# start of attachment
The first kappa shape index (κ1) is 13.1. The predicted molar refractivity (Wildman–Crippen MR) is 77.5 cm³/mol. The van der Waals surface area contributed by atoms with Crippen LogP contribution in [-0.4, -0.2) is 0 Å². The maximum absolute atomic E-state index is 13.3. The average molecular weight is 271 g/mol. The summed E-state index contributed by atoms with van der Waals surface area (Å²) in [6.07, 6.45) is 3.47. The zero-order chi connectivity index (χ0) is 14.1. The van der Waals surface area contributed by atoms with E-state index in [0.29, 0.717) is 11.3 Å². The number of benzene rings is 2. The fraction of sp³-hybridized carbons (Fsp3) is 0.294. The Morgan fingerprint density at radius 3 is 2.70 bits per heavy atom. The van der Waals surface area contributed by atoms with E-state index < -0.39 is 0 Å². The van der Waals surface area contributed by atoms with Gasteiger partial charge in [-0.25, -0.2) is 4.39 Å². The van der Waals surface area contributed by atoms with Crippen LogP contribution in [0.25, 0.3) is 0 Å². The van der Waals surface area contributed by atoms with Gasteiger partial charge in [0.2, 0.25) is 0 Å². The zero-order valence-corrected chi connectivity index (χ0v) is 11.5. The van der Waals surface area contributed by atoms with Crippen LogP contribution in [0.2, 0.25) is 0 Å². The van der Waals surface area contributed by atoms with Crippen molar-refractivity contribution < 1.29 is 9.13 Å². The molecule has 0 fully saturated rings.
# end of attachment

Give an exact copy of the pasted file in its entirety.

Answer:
The first kappa shape index (κ1) is 13.1. The predicted molar refractivity (Wildman–Crippen MR) is 77.5 cm³/mol. The van der Waals surface area contributed by atoms with Crippen LogP contribution in [-0.4, -0.2) is 0 Å². The maximum absolute atomic E-state index is 13.3. The average molecular weight is 271 g/mol. The summed E-state index contributed by atoms with van der Waals surface area (Å²) in [6.07, 6.45) is 3.47. The zero-order chi connectivity index (χ0) is 14.1. The van der Waals surface area contributed by atoms with E-state index in [0.29, 0.717) is 11.3 Å². The number of benzene rings is 2. The fraction of sp³-hybridized carbons (Fsp3) is 0.294. The Morgan fingerprint density at radius 3 is 2.70 bits per heavy atom. The van der Waals surface area contributed by atoms with E-state index < -0.39 is 0 Å². The van der Waals surface area contributed by atoms with Gasteiger partial charge in [-0.25, -0.2) is 4.39 Å². The van der Waals surface area contributed by atoms with Crippen LogP contribution in [0.25, 0.3) is 0 Å². The van der Waals surface area contributed by atoms with Gasteiger partial charge in [0.2, 0.25) is 0 Å². The zero-order valence-corrected chi connectivity index (χ0v) is 11.5. The van der Waals surface area contributed by atoms with Crippen LogP contribution in [0.2, 0.25) is 0 Å². The van der Waals surface area contributed by atoms with Crippen molar-refractivity contribution < 1.29 is 9.13 Å². The molecule has 0 fully saturated rings.